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Foreclosures take longest in New York: 600 days

Six hundred days. That’s how long, on average, mortgage loans in the foreclosure process in New York have been delinquent.

That’s the longest average in the nation, but not by much, according to LPS Applied Analytics, in Jacksonville, Fla. Loans in foreclosure in Florida, New Jersey, Hawaii and Maine have been delinquent more than 500 days, on average, while home loans in California and Nevada have been delinquent 461 and 427 days, respectively. In Illinois, the average is 468 days. In the two speediest states, Nebraska and Wyoming, loans are delinquent by an average of 358 days.

Those statistics raise a question: Why do foreclosures take so long?

Some states use a judicial process. The causes of delays in judicial foreclosure states include backlogged courts, antiquated systems and judges’ schedules, says Shari Olefson, an attorney with Fowler White Boggs in Fort Lauderdale, Fla., and author of Foreclosure Nation, a book about the subprime mortgage crisis.

In one case, Olefson says, “We went down for the hearing and the judge said, that morning, you are moved to [another] judge, and we went to that judge, and the earliest hearing date he has is April.”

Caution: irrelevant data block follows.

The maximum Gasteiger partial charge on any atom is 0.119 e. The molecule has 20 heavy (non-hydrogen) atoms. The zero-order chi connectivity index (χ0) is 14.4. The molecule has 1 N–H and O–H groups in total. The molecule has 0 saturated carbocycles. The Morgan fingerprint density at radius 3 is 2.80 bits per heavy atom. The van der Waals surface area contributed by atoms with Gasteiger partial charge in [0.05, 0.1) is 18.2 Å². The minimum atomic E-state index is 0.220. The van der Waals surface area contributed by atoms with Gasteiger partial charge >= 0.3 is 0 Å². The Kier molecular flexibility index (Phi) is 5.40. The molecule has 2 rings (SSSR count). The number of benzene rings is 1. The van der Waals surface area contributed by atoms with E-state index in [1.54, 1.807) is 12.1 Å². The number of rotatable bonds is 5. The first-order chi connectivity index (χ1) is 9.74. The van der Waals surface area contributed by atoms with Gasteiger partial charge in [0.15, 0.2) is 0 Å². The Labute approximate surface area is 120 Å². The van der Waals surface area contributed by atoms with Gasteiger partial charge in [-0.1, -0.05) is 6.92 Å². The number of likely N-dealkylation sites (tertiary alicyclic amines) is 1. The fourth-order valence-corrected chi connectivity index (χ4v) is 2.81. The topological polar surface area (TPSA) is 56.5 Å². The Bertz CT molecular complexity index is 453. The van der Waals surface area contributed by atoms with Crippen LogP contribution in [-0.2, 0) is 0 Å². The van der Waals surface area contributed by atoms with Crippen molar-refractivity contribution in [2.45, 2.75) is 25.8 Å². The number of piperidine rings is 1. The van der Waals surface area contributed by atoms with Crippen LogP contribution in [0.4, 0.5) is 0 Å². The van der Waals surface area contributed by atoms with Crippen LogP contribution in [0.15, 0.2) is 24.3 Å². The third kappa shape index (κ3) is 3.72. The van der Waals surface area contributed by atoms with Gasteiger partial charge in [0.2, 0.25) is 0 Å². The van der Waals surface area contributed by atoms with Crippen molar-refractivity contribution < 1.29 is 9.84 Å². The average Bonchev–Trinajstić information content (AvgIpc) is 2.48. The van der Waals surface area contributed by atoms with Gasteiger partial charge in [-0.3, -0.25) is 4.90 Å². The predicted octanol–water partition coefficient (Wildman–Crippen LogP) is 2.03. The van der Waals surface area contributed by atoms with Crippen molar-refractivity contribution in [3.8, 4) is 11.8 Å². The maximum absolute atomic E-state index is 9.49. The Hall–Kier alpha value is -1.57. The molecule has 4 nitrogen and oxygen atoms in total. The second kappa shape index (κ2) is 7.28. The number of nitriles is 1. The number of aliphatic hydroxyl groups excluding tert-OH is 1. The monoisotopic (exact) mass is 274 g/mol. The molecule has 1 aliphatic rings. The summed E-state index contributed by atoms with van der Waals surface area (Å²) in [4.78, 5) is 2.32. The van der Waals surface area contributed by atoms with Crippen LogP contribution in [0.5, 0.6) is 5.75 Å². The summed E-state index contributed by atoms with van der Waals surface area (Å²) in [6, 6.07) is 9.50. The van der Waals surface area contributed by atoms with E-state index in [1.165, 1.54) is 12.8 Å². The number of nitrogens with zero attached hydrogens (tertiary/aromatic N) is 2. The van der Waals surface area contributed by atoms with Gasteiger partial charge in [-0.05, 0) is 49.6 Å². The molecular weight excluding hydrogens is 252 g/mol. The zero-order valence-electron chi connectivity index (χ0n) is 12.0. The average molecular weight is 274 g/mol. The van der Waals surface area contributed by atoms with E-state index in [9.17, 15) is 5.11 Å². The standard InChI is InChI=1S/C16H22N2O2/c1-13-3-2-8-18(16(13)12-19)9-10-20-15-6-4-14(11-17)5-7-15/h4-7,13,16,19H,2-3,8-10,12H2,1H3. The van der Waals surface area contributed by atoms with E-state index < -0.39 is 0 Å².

The problem may be most severe in Florida, which has the highest number of foreclosures in the country, according to Rick Sharga, senior vice president at RealtyTrac, a foreclosure information service in Irvine, Calif. The backlog in Florida has been so severe that the state has set up separate courts and brought in retired judges to handle cases.

Government officials and agencies cause delays through temporary moratoriums, mandatory mediation sessions and loan modification or assistance programs such as the federal Home Affordable Modification Program, or HAMP.

Mortgage servicers — the companies that process monthly payments — have been equally ill-equipped to handle the large volume of foreclosures. While it may seem counterintuitive, they have reasons to drag their feet:

Servicers’ philosophies and directives are “constantly in flux,” Olefson says. One may need to raise cash to meet regulatory guidelines, while another may have too much unsold real estate. Staid corporate cultures and high staff turnover contribute to slow decision-making.

Scripps Howard News Service

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